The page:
Downsizing is a valid way to deal with housing woes

I am having difficulty in deciding if Michael Parfect (Planning, 5 December, p16) is pulling our legs in suggesting that planners should desist from unsolicited meddling in people's lives in case it gives us a bad name.

However, there may be a need for a reality check if we believe that planning does not interfere with people's lives. Unfortunately as a profession we are slow to acknowledge the extent to which we have been meddling to the advantage of the haves - the property owners, for whom Parfect is an advocate - and increasingly to the disadvantage of the have-nots, of which the younger generations are in a growing majority.

The people that Parfect wants to protect belong to a generation that has, for the most part, collectively collared this country's wealth while exhausting the world's resources. The Intergenerational Foundation is not alone in identifying this injustice.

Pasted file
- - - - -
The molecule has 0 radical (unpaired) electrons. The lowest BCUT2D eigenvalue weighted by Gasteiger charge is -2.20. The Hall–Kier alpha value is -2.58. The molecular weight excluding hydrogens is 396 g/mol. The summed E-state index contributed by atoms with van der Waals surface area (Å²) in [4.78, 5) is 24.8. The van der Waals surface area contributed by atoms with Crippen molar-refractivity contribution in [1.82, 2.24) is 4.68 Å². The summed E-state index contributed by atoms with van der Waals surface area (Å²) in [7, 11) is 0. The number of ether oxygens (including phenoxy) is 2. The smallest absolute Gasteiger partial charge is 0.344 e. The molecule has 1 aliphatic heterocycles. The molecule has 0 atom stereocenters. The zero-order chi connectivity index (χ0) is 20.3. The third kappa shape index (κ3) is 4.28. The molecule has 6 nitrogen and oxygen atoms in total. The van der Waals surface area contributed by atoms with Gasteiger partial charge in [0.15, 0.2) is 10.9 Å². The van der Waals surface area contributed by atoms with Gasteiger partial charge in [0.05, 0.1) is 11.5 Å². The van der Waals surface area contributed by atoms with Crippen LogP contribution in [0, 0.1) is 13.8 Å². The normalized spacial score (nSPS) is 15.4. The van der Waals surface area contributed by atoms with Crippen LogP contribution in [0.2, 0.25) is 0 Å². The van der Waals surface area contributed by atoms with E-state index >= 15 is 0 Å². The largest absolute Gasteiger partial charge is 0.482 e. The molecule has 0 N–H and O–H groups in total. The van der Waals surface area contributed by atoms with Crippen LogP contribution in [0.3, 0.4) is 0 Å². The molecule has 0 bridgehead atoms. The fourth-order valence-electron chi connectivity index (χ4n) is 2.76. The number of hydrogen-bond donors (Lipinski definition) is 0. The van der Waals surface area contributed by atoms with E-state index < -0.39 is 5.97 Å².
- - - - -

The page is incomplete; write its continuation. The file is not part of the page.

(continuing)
Science minister David Willetts has called for a renewal of the social contract between generations. Such a contract should aim to share out this country's resources including housing stock, which by some measures has a mere 50 percent occupancy level. This is at a time of acute homelessness, overcrowding and widespread unaffordability.

The possibly insurmountable difficulties of building sustainably is a further reason to make better use of the existing stock. Building smaller homes designed for elderly singletons or couples to make downsizing attractive as part of a process of releasing larger dwellings that are more suitable for family use is the least coercive and most resource-efficient way to share out existing and new housing. Pursuing this policy is not a craze or contagious disease but good and necessary planning.

Daniel Scharf, Abingdon.

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